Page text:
Do you over wonder what the FBI has locked away in some dark corner about you? Under the Freedom of Information Act you may request that they release this information to you. The Freedom of Information Act FOIA was passed in 1966, and basically established the public’s right to acquire information from federal government agencies. The interesting part is that anyone can submit an FOIA request, and that means U.S. citizens, foreign nationals, organizations, associations, and universities.
In 1974, after the Watergate scandal, the Act was amended in order to force more complete agency compliance. The Internet and technology have digitalized many forms of data and in 1996 the FOIA was amended to ensure greater access to this digital information.
Now for some history on this subject. In 1975 a certain U.S. representative Robert F. Drinan was touring the FBI and for some unknown reason opened a drawer. Inside that drawer were documents with his name on top. After a THREE MONTH battle over access to this file, he was finally allowed a redacted copy of his file. (to redact is to get something ready for publication, to edit, or revise).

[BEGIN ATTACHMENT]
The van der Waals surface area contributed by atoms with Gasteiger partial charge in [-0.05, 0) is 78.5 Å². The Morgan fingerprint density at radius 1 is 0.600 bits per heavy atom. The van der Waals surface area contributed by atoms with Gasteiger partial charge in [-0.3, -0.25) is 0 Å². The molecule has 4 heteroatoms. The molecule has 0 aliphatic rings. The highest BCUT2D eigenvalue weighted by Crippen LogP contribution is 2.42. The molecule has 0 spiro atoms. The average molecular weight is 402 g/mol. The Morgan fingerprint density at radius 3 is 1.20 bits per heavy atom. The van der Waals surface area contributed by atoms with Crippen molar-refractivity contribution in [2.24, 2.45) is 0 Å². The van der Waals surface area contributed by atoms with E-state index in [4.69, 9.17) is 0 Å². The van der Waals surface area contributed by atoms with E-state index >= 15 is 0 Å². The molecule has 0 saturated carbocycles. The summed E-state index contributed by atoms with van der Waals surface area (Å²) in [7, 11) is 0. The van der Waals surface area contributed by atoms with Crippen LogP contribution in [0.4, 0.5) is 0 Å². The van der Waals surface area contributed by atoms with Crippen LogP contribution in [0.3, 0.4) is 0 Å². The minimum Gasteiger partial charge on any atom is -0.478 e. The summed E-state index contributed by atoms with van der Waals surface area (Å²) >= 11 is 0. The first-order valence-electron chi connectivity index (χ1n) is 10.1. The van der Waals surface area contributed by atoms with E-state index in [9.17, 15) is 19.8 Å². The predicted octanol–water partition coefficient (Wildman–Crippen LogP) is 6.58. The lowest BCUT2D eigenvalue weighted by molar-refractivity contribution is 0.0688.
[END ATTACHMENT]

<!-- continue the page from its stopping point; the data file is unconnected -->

Below is a link to a very interesting article about this subject and the late Robert Drinan, also a Jesuit priest. It illustrates just how far freedoms, that most of us take for granted, have come in this country.
Drinan: Lawmaker, priest, and target of FBI scrutiny
Boston Globe, United States
But by 1994, when the FBI was asked to do a background check on Drinan for a possible federal appointment, the tone was completely different. …
If you’re interested in your own FBI record, check out the Freedom Of Information section of the FBI website. Who knows, perhaps you’re on their radar. Most people probably don’t have a file, but if you do, then you’re doing something to catch big brothers attention.
Categories: General Background Check Tips